Otobius megnini is a one-host tick with larval and nymphal stages parasitic and the adult stage non-parasitic. Mating occurs off the host and eggs are laid in the environment. The larvae hatch in 3-8 weeks and can survive in the environment for 2-4 months before attaching to a host. Larvae typically develop into nymphs in the ear and nymphs remain on the host from 1-7 months, after which they leave the host and develop into adults. The entire life cycle can be completed in as little as 5 months, but in Canada O. megnini typically has an annual life cycle.
Otobius megnini can cause waxy exudate and severe inflammation in and around the ear, and can lead to secondary bacterial infection which can cause irritation and subsequent skin trauma. Heavy infections can result in ulceration in and around the ear, perforation of the eardrum and occasionally meningitis. In the horse O. megnini infection can cause sweating, pawing, muscle tremors and muscle fasciculations which can be misinterpreted as symptoms of colic. Otobius megnini is not associated with tick paralysis and is not known to transmit any pathogens.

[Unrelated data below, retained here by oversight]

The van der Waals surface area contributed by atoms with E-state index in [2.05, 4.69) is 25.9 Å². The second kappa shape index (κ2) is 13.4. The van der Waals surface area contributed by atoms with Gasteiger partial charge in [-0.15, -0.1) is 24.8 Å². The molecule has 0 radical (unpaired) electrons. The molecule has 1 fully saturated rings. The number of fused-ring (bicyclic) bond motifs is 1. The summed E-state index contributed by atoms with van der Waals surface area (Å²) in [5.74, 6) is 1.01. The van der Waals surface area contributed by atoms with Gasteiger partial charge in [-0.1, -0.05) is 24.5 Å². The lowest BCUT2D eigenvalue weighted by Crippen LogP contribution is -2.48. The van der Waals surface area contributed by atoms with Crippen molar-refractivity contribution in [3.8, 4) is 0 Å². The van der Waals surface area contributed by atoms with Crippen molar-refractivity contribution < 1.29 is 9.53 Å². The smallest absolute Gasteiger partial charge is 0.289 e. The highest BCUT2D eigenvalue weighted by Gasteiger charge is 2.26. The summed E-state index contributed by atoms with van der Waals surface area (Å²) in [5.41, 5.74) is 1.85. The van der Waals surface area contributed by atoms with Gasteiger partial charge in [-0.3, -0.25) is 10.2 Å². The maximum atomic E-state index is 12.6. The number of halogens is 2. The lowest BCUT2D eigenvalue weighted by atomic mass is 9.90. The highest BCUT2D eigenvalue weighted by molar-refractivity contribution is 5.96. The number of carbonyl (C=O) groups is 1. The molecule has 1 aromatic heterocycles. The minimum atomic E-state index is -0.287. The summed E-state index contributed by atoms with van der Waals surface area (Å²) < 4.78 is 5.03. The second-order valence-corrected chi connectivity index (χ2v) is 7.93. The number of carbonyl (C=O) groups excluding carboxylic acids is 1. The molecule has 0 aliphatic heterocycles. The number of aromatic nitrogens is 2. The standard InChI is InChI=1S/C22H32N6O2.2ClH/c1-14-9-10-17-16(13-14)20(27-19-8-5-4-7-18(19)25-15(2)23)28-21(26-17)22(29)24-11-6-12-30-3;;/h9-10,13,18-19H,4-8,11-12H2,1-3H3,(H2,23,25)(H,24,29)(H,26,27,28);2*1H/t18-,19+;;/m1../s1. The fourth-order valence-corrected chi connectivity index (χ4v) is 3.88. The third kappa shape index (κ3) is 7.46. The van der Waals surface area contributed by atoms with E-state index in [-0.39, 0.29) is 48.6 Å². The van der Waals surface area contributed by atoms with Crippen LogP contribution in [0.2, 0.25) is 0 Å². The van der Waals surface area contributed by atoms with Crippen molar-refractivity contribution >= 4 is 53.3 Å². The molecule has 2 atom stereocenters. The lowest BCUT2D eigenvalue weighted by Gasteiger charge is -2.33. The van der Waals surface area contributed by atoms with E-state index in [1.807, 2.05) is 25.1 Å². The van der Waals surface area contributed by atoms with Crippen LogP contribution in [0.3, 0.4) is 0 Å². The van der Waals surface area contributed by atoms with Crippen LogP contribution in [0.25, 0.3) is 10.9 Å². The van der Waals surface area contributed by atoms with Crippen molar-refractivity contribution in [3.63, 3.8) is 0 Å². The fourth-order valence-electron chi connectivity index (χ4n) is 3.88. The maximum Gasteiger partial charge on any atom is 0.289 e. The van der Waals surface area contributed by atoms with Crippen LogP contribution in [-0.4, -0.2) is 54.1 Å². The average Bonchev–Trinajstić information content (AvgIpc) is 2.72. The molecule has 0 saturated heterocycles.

Diagnosis can be made by discovery and identification of the ticks in the ear. Treatment usually relies on the application of acaricides directly to the ear.